My Take on Michael Jackson's Passing

Recalling a brief encounter and examines Jackson's overall presence in the local music scene, aka "The Burrito Circuit

By Richard "Thee Mr." Duran
Published on LatinoLA: July 2, 2009

My Take on Michael Jackson's Passing

Ladies and Gentlemen, mi gente, it's been a while. The passing of Michael Jackson inspired me to share my feelings as a 54-almost-55 year-old man.

First, let me share a little story with you.

19 years ago, Sammy Davis Jr passed away. I used to like his music, like "Mr. Bojangles." I heard on the radio that his funeral was going to be at Forest Lawn in Burbank and they were to let in the first 300 people that showed up. So I called in sick to work, did a U-Turn and got on the 134 freeway. I even passed my own wife on the freeway who worked in Burbank. She laughed because she knew where I was going.

As I got there, my ticket number was #162, so I was one of the 300 people to get in. We got to walk by the casket of Sammy Davis Jr as he was laid-out for the viewing. To be there at one of my heroes' funeral, and to see the pallbearers standing behind the coffin, was one of the most memorable moments of my life.

I recognized Michael Jackson as one of the pallbearers.

To be 8-9 feet away from Michael Jackson, and he smiled at us as we passed by, to know how popular he was back then,19 years ago, what a trip to see him much lighter-skinned than myself, with his straight black hair and his pointy nose.

Michael Jackson gave a eulogy, as did Dean Martin and the Reverend Jesse Jackson.

As I watched Michael's remains carried out of the helicopter on tv a couple days ago, it's hard to believe now that young man who smiled at us is now having a funeral of his own.

Mi Gente, it didn't matter if you were a Chicano from East L.A., a White man from Anaheim or a Black woman from Watts, Michael Jackson was a big deal no matter what background you came from.

Many of us, myself included, que aguite when all these scandals followed him. Ladies and Gentlemen, at the time during his accusations, it was hard to listen to his CDs. Or if you were a cheap ass like me, it was hard to listen to his cassettes!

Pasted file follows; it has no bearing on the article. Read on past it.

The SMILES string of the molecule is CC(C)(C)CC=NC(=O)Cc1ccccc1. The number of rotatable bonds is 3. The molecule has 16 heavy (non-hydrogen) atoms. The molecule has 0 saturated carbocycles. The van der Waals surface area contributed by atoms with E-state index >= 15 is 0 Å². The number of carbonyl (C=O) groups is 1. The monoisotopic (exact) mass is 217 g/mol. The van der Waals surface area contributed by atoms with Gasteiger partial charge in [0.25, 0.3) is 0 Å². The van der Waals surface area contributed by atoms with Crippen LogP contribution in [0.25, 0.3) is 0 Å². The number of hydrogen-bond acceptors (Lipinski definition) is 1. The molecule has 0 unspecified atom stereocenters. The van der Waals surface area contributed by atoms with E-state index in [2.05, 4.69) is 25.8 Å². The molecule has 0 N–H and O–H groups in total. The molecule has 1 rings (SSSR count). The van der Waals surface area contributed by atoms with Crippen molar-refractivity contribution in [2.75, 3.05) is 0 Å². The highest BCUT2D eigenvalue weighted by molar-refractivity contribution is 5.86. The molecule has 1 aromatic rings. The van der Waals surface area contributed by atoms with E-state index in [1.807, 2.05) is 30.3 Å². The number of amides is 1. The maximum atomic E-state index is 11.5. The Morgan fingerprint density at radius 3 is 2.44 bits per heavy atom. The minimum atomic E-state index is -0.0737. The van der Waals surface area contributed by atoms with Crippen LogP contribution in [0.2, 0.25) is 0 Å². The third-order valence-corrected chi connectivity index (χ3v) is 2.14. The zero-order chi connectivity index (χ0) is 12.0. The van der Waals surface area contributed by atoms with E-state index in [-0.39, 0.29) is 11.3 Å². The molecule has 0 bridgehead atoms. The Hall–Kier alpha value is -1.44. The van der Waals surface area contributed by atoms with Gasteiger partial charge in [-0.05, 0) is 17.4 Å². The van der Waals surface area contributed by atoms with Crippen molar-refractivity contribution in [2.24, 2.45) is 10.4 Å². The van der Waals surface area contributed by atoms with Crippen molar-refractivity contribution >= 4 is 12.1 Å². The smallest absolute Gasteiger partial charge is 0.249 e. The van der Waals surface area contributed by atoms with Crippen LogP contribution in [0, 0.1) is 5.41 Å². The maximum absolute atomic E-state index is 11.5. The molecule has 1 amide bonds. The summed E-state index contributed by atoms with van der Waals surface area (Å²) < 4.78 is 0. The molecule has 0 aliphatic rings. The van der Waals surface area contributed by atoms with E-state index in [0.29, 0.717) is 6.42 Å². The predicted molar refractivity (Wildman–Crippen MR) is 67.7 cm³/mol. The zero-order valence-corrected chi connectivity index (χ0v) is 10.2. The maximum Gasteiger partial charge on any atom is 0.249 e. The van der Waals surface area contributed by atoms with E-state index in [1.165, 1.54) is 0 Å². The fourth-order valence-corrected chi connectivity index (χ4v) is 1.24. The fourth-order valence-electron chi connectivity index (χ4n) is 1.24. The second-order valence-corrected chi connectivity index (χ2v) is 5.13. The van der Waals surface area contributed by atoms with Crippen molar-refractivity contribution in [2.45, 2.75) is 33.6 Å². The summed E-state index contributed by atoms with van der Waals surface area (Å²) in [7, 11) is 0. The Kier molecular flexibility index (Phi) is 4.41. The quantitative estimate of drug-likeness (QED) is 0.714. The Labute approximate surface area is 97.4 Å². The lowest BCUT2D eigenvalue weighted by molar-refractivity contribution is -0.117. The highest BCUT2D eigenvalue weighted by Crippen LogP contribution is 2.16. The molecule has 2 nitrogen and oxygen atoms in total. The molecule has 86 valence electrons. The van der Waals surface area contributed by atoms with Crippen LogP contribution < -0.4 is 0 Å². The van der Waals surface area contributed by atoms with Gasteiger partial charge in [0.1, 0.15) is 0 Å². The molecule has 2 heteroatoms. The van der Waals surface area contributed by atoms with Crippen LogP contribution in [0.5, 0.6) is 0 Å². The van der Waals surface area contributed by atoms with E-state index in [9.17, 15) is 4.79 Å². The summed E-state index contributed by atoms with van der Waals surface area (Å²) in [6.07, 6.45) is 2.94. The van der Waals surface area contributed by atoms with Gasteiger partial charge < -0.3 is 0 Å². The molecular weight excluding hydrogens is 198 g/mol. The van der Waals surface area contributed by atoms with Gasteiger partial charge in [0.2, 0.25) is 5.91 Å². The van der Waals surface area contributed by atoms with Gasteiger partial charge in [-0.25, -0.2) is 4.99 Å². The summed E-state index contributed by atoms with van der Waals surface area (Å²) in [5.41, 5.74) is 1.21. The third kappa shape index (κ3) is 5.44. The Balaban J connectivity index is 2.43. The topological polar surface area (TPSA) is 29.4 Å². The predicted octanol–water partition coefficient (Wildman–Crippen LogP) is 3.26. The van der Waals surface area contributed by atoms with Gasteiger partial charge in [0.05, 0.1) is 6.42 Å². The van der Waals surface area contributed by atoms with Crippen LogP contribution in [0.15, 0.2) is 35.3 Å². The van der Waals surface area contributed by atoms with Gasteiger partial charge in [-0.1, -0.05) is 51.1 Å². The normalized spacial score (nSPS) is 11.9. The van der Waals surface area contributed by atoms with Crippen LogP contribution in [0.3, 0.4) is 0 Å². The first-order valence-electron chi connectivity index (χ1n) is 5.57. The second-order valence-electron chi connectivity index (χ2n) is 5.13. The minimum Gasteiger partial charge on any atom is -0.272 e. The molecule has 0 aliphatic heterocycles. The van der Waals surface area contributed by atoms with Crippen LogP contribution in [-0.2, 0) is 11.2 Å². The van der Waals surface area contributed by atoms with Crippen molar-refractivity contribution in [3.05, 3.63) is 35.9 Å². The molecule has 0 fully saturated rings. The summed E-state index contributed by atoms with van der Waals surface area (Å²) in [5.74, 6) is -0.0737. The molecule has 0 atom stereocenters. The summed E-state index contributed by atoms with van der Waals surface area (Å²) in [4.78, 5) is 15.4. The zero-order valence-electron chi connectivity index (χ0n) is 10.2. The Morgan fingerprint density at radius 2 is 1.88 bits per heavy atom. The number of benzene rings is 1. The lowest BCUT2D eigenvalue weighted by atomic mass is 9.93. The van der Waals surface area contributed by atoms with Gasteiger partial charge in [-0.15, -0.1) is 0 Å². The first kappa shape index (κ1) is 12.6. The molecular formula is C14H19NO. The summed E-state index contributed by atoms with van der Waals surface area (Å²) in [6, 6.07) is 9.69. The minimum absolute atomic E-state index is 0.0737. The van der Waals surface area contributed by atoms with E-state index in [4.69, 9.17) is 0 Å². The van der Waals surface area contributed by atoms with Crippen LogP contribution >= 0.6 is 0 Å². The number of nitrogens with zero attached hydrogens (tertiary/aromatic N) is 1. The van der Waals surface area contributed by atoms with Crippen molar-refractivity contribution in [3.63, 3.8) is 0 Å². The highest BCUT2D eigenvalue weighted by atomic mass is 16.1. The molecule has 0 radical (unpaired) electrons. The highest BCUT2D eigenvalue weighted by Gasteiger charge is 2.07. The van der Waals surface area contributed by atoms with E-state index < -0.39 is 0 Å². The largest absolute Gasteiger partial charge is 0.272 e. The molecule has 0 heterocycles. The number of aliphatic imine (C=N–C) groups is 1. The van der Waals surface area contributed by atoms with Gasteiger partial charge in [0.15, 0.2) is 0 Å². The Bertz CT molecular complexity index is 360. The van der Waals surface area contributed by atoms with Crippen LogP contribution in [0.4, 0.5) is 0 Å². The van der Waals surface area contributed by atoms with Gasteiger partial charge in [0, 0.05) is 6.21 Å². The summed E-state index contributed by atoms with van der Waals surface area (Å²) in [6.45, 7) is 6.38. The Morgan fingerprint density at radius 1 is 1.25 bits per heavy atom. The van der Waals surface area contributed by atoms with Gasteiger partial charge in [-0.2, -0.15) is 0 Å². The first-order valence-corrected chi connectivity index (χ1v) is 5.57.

But now that he's gone, it's hard to not to appreciate the genius of his music once again. These are and always will be great songs.

Whenever you hear a DJ play these songs at a party, you see the heinas and the homies get down with their Coronas in hand.

I remember seeing some ugly old things getting down to Pretty Young Thing back in the days of the Puente Hills Hop! Enserio! Sheeoooww!

So why is it that only a small handful of two or three bands in our own Burrito Circuit play his music? Is it because the bands are embarrassed of his personal life? Are they too lazy to rehearse?

These are songs we've all danced to over the years. And I salute the bands who played these songs, bands like Soto play "ABC", Suave plays "Don't Stop Till You Get Enough", L.A. Blue plays "Billie Jean" and the legendary Tierra even recorded "I Want You Back."

I spoke to Rudy Salas, the heart and soul of Tierra, on the phone the other day. He told me Michael Jackson was big influence on Tierra. Mi gente, look at how Tierra is dressed on the cover of their legendary "City Nights" album and tell me they weren't influenced by Michael Jackson. We felt his music and influence in our barrio, so why don't we hear his music performed more by our Chicano cover bands?

You can walk into any club with a Burrito Circuit band and hear the same damn songs on any night: The Game of Love, Brick House, Stop in the Name of Love, Heaven, Suavecito, At Last, Boogie Oogie Oogie. You mean to tell me a Michael Jackson song would be out of place in that setlist?

Now that he's dead, I guarantee you these Burrito Circuit bands are in a garage trying to figure out how to go from Brickhouse to Thriller at the wedding they're probably playing next week.

Raza, I leave you with this song, which was very influential to me back in 1976. As I was going through hard times back then, this song was very special to me. Listen to the horn and vocal harmonies, and tell me this doesn't fit perfectly with the oldies but goodies we listen to today.

It's called Good Times.

Here we are in 2009, going through hard times, and this song still helps me cope. When we look back at Michael Jackson, let's think about the good times (to view the video, and another of Suave performing Michael Jackson's "Don't Stop Till You Get Enough" on my show back in 2004, please log-on to http://www.mrduran.com)

Hay te watcho

See you out on the circuit this summer if they don't 86 me after this one!

About Richard "Thee Mr." Duran:
Richard Duran is the host of "Thee Mr. Duran Show" and promoter/producer for Mr. Duran Productions
Author's website

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